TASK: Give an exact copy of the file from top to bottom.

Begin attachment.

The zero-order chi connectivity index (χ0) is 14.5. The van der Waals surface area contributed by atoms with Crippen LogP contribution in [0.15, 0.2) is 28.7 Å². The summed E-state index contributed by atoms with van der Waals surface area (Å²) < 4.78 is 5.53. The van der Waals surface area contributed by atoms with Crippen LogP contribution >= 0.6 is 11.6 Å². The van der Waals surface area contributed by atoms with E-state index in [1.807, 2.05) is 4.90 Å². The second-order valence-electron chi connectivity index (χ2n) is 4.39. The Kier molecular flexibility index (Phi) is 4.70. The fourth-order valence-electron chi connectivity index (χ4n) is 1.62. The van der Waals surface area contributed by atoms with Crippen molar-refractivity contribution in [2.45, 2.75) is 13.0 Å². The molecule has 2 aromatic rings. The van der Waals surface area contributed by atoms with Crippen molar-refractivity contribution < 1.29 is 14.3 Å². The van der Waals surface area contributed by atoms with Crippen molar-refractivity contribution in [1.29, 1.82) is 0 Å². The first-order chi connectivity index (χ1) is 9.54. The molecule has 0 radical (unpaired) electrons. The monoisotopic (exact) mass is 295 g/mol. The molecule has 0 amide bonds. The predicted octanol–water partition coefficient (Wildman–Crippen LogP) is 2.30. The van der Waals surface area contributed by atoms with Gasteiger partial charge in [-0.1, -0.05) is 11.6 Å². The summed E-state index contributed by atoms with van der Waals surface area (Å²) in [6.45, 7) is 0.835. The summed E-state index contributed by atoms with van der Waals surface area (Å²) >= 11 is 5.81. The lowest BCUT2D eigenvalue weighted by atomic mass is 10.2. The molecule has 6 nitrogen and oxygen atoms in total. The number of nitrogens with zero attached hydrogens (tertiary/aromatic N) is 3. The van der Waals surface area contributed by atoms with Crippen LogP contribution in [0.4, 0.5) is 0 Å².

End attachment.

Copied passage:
The zero-order chi connectivity index (χ0) is 14.5. The van der Waals surface area contributed by atoms with Crippen LogP contribution in [0.15, 0.2) is 28.7 Å². The summed E-state index contributed by atoms with van der Waals surface area (Å²) < 4.78 is 5.53. The van der Waals surface area contributed by atoms with Crippen LogP contribution >= 0.6 is 11.6 Å². The van der Waals surface area contributed by atoms with E-state index in [1.807, 2.05) is 4.90 Å². The second-order valence-electron chi connectivity index (χ2n) is 4.39. The Kier molecular flexibility index (Phi) is 4.70. The fourth-order valence-electron chi connectivity index (χ4n) is 1.62. The van der Waals surface area contributed by atoms with Crippen molar-refractivity contribution in [2.45, 2.75) is 13.0 Å². The molecule has 2 aromatic rings. The van der Waals surface area contributed by atoms with Crippen molar-refractivity contribution < 1.29 is 14.3 Å². The van der Waals surface area contributed by atoms with Crippen molar-refractivity contribution in [1.29, 1.82) is 0 Å². The first-order chi connectivity index (χ1) is 9.54. The molecule has 0 radical (unpaired) electrons. The monoisotopic (exact) mass is 295 g/mol. The molecule has 0 amide bonds. The predicted octanol–water partition coefficient (Wildman–Crippen LogP) is 2.30. The van der Waals surface area contributed by atoms with Gasteiger partial charge in [-0.1, -0.05) is 11.6 Å². The summed E-state index contributed by atoms with van der Waals surface area (Å²) in [6.45, 7) is 0.835. The summed E-state index contributed by atoms with van der Waals surface area (Å²) >= 11 is 5.81. The lowest BCUT2D eigenvalue weighted by atomic mass is 10.2. The molecule has 6 nitrogen and oxygen atoms in total. The number of nitrogens with zero attached hydrogens (tertiary/aromatic N) is 3. The van der Waals surface area contributed by atoms with Crippen LogP contribution in [0.4, 0.5) is 0 Å².